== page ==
If someone who has never played God of War has problems, the issue most likely is not a lack of conceptual understanding: beat 'em ups generally lack complex rules and stories. The inability to press the circle button fast enough to survive a quick time event is definitely a problem. It compounds Kushner's notion of Difficulty by adding hand-eye coordination to something that already requires skilled design and nuanced thinking.

In my next few posts, I will analyze specific titles in order to explore the various forms of Difficulty found in video games. Using Kushner as a reference point, I hope to synthesize a comprehensive, yet flexible understanding of how games challenge us.

It is only fitting that this will probably not be easy, but I hope you all will stick with me and share your thoughts as we continue.


  1. I'm looking forward to this.

    Also, I linked to this in the weekly roundup at VGHVI, in case you missed it. I'd link it here, but I'd feel like I look like a shill, linking myself without making any real contribution in the comment!

  2. This article is exceptional work. As a gamer myself, i find it strange how the market is adapting to torrents. Personally, i feel like torrents have killed video games, but in a postitive way. Gamers will no longer simply purchase a game because of hype, gamers are now in a position to examine the game freely and be as critical as they want. For me, i am even more critical of games now. I refuse to buy a game if it has even one hint of not being finished, or has "bugs" or "glitches". Why should i pay for a product that is unfinished or imperfect if i can just get it for free? Anyways, what you are doing here is outstanding work and even if I don't agree, thats a good thing as it gets my mind working in a direction to actually think and debate coherently. Please don't ever stop.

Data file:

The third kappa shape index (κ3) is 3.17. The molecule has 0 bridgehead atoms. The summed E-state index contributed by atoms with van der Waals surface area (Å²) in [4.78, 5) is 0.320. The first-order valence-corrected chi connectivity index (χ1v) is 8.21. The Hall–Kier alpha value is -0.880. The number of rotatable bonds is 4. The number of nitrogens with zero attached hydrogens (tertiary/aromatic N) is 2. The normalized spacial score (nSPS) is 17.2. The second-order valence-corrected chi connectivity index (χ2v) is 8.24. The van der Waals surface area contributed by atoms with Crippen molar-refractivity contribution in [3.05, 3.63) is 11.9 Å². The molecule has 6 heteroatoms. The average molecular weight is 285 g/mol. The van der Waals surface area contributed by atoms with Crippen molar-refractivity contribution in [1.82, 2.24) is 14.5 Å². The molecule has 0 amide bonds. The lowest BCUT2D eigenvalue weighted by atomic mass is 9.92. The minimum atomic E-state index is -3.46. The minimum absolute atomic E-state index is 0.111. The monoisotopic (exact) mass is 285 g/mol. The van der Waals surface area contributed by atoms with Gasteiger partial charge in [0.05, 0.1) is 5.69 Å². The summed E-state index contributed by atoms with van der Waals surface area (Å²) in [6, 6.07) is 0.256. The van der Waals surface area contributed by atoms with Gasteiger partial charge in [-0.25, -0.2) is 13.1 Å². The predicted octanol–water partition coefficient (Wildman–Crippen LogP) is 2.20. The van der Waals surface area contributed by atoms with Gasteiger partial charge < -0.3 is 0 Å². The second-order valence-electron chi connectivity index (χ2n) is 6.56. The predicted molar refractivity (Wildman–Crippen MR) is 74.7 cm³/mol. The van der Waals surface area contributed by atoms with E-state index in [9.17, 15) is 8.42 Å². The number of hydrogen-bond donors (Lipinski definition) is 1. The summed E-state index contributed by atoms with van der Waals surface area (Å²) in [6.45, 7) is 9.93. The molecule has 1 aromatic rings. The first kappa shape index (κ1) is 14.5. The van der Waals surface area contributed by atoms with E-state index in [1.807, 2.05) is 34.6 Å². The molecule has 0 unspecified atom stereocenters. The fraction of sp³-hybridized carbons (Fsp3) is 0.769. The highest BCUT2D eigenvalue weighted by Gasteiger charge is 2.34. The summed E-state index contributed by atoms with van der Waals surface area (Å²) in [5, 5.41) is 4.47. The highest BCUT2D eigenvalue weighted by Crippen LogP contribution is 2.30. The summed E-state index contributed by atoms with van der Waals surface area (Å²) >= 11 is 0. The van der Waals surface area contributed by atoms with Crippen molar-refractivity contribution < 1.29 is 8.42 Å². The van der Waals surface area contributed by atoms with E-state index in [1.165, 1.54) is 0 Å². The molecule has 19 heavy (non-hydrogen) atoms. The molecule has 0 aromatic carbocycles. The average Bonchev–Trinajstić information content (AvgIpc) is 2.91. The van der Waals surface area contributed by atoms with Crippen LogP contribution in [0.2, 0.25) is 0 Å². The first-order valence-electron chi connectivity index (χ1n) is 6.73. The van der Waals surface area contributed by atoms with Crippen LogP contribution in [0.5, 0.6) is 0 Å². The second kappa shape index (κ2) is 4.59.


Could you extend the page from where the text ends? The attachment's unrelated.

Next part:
3. I'm looking forward to it! Funny enough, I just recently designed a couple of levels for a Puzzle game and discovered some fascinating nuances. Generally, as a level designer for Puzzle games, you have a couple of way of how to make a level difficult. However, different kinds of difficulties result in very different experiences. And some kinds of difficulties are clearly preferred over others. I touched upon that in my Braid review but the rabbit hole seems to go even deeper. I'm glad seeing other people pick up the topic!